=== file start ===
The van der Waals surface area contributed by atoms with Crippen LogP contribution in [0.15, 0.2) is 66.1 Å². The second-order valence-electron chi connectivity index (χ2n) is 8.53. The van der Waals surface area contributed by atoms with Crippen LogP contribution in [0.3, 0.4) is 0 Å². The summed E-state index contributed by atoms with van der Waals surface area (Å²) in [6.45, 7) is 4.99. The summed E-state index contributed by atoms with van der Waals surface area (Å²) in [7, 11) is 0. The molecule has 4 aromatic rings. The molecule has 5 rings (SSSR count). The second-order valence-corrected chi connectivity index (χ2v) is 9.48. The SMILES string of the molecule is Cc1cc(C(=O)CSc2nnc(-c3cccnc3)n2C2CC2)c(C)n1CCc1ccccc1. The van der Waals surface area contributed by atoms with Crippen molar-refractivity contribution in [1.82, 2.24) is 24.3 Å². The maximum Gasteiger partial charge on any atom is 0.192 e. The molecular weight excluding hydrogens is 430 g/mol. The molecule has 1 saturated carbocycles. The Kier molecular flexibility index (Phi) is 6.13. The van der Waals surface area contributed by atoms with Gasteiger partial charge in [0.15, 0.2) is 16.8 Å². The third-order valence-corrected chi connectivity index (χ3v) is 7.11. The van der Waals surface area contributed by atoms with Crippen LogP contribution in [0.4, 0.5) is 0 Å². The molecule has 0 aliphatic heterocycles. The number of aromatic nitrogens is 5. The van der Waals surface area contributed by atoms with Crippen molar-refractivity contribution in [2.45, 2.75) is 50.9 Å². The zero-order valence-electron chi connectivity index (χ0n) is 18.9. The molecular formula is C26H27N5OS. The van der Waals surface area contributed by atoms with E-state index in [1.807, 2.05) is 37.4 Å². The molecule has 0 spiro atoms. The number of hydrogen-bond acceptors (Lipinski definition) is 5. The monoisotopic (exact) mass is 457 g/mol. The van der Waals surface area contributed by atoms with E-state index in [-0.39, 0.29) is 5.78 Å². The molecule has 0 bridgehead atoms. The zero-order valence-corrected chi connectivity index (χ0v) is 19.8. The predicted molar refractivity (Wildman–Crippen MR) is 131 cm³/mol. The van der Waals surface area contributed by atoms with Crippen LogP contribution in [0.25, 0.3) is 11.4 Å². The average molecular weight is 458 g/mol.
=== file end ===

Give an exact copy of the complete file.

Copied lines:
The van der Waals surface area contributed by atoms with Crippen LogP contribution in [0.15, 0.2) is 66.1 Å². The second-order valence-electron chi connectivity index (χ2n) is 8.53. The van der Waals surface area contributed by atoms with Crippen LogP contribution in [0.3, 0.4) is 0 Å². The summed E-state index contributed by atoms with van der Waals surface area (Å²) in [6.45, 7) is 4.99. The summed E-state index contributed by atoms with van der Waals surface area (Å²) in [7, 11) is 0. The molecule has 4 aromatic rings. The molecule has 5 rings (SSSR count). The second-order valence-corrected chi connectivity index (χ2v) is 9.48. The SMILES string of the molecule is Cc1cc(C(=O)CSc2nnc(-c3cccnc3)n2C2CC2)c(C)n1CCc1ccccc1. The van der Waals surface area contributed by atoms with Crippen molar-refractivity contribution in [1.82, 2.24) is 24.3 Å². The maximum Gasteiger partial charge on any atom is 0.192 e. The molecular weight excluding hydrogens is 430 g/mol. The molecule has 1 saturated carbocycles. The Kier molecular flexibility index (Phi) is 6.13. The van der Waals surface area contributed by atoms with Gasteiger partial charge in [0.15, 0.2) is 16.8 Å². The third-order valence-corrected chi connectivity index (χ3v) is 7.11. The van der Waals surface area contributed by atoms with Crippen LogP contribution in [0.4, 0.5) is 0 Å². The molecule has 0 aliphatic heterocycles. The number of aromatic nitrogens is 5. The van der Waals surface area contributed by atoms with Crippen molar-refractivity contribution in [2.45, 2.75) is 50.9 Å². The zero-order valence-electron chi connectivity index (χ0n) is 18.9. The molecular formula is C26H27N5OS. The van der Waals surface area contributed by atoms with E-state index in [1.807, 2.05) is 37.4 Å². The molecule has 0 spiro atoms. The number of hydrogen-bond acceptors (Lipinski definition) is 5. The monoisotopic (exact) mass is 457 g/mol. The van der Waals surface area contributed by atoms with E-state index in [-0.39, 0.29) is 5.78 Å². The molecule has 0 bridgehead atoms. The zero-order valence-corrected chi connectivity index (χ0v) is 19.8. The predicted molar refractivity (Wildman–Crippen MR) is 131 cm³/mol. The van der Waals surface area contributed by atoms with Crippen LogP contribution in [0.25, 0.3) is 11.4 Å². The average molecular weight is 458 g/mol.